You have asked the Professional Guidance Committee for an opinion as to whether you may divide the contingent fee you anticipate receiving from certain passengers in an automobile collision with those passengers' former attorney, who was disqualified by Court Order from their continued representation.
You have informed us that your clients, three passengers in a taxi cab involved in a collision with another vehicle, and the driver of the taxi cab originally retained such former attorney to represent them For purposes of a lawsuit, that the driver subsequently retained other counsel, and that the passengers' former attorney was removed from the case following a Motion by counsel for one of the defendants.
It is the opinion of the Committee that nothing in the Rules of Professional Conduct prohibits such a fee-splitting arrangement, although we would like to point out a caveat.
The division of fees is addressed by Rule 1.5(e) of the Rules of Professional Conduct, which provides:
"(e) A lawyer shall not divide a fee for legal services with another lawyer who is not in the same firm unless:
(1) The client is advised of and does not object to the participation of all the lawyers involved, and
(2) The total fee of the lawyers is not illegal or clearly excessive for all legal services they rendered the client."
Thus, division of the fee with your clients' former attorney would appear to be permitted by Rule 1.5 so long as you have your clients' consent and the total fee is not illegal or excessive.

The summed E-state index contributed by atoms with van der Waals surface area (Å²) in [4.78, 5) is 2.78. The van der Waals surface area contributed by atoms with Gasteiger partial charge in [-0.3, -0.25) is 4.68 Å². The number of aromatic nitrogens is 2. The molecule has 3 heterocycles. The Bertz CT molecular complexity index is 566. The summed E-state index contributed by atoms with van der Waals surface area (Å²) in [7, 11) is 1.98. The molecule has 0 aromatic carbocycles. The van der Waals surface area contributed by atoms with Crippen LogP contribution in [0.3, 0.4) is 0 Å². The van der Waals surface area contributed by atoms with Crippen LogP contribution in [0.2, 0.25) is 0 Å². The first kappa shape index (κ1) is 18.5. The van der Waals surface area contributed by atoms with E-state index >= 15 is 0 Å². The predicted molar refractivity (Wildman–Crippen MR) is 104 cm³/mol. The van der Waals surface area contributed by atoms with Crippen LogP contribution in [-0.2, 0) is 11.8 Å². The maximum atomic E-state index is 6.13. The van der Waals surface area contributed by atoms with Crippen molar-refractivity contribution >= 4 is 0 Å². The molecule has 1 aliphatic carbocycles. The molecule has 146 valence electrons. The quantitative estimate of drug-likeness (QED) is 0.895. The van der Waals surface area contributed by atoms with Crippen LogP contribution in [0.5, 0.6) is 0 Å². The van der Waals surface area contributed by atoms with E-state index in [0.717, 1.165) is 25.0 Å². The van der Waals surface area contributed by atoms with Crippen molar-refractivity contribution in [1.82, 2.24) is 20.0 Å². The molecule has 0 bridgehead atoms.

However, as we are assuming that your clients' former attorney was disqualified because of a conflict of interest that arose in representing both the passengers in and the driver of the taxi, we must caution you that there are cases where it has been held that an attorney who has violated the applicable ethical rules is not entitled to share in the legal fee. In a case in the Third Circuit decided under the Code of Professional Responsibility, the court ordered return of a portion of the legal fee paid to a law firm after it engaged in conduct contravening Canon 9 of the Code. See In re Eastern Sugar Antitrust Litigation: Pantry Pride, Inc. v. Finley, Kumble, Wagner, Heine, Underberq & Casey, 697 F. 2d 524 (1982). Thus, if your clients' former attorney violated the applicable provisions of the Code or Rules, he may be subject to having to return all or a portion of the fee paid to him.
In addition, at least one authority, the ABA/BNA Lawyers' Manual on Professional Conduct, has opined, at page 41:701, "Fees may not be divided with a lawyer who is under a legal or ethical impediment to representing the client, regardless of the services rendered or the responsibility assumed."
CAVEAT: The foregoing opinion is advisory only and is based upon the facts set forth above. The opinion is not binding on the Disciplinary Board of the Supreme Court of Pennsylvania or any court. It carries only such weight as an appropriate reviewing authority may choose to give it.